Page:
Sometimes with great architecture, it can be almost as much about what you don't see as what you do. Here, the owners had bought a spectacular, if remote, cliffside property and asked designer Darren O'Neil to shape a house to match the site but there were constraints to overcome.
"I had designed another house for the couple many years ago and so they asked me to undertake this project a modern, highly sustainable home on an isolated site," says O'Neil. "However, the idyllic position also included important national archeological sites and to complicate things further, protected pohutakawa trees were threaded through the site. All this together meant the design had to make as light an impact on the land as was possible."
O'Neil actually came up with sketches for the house on the back of a napkin in a matter of minutes. However, while the form of the home is uncomplicated to the eye, it required extensive behind-the-scenes engineering to make it all work.
"To minimise impact on the land and to avoid so much as touching a single pohutakawa root, we designed the home as two cantilevered forms, loosely forming a t-shape, with a solid concrete core or base," he says. "The idea was the house would have a clean-lined, sculptural presence of its own while the cedar cladding particularly as it silvers would connect with the trees all around."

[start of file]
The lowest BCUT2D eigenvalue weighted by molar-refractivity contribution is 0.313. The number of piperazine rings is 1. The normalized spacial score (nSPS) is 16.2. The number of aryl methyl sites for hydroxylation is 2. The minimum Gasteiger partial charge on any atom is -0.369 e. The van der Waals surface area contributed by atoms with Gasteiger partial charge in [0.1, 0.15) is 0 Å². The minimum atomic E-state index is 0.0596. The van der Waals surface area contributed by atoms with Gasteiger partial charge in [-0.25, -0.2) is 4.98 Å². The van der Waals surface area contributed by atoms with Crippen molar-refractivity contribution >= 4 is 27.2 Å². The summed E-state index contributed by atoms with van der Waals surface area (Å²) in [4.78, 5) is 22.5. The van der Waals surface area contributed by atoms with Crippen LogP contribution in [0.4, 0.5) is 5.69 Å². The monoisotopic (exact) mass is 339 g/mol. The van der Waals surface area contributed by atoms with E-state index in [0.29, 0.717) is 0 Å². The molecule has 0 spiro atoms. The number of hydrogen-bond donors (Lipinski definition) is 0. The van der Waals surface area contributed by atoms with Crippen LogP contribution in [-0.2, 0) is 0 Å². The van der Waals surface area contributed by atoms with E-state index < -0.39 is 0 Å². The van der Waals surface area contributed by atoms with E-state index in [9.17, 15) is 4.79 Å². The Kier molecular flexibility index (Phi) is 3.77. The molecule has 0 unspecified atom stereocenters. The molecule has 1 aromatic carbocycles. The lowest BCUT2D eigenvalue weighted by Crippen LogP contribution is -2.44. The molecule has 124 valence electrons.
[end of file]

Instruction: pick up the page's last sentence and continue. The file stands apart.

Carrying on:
It is the walls of the simple, elongated wings that hold the secret to the extreme cantilevers that stretch out to the views.
"Even with a solid concrete base as an anchor there is no way these forms could maintain stability by a simple base frame. Instead both structures are fully supported by a steel latticework structure running through the walls much like that seen on an exposed metal lattice bridge."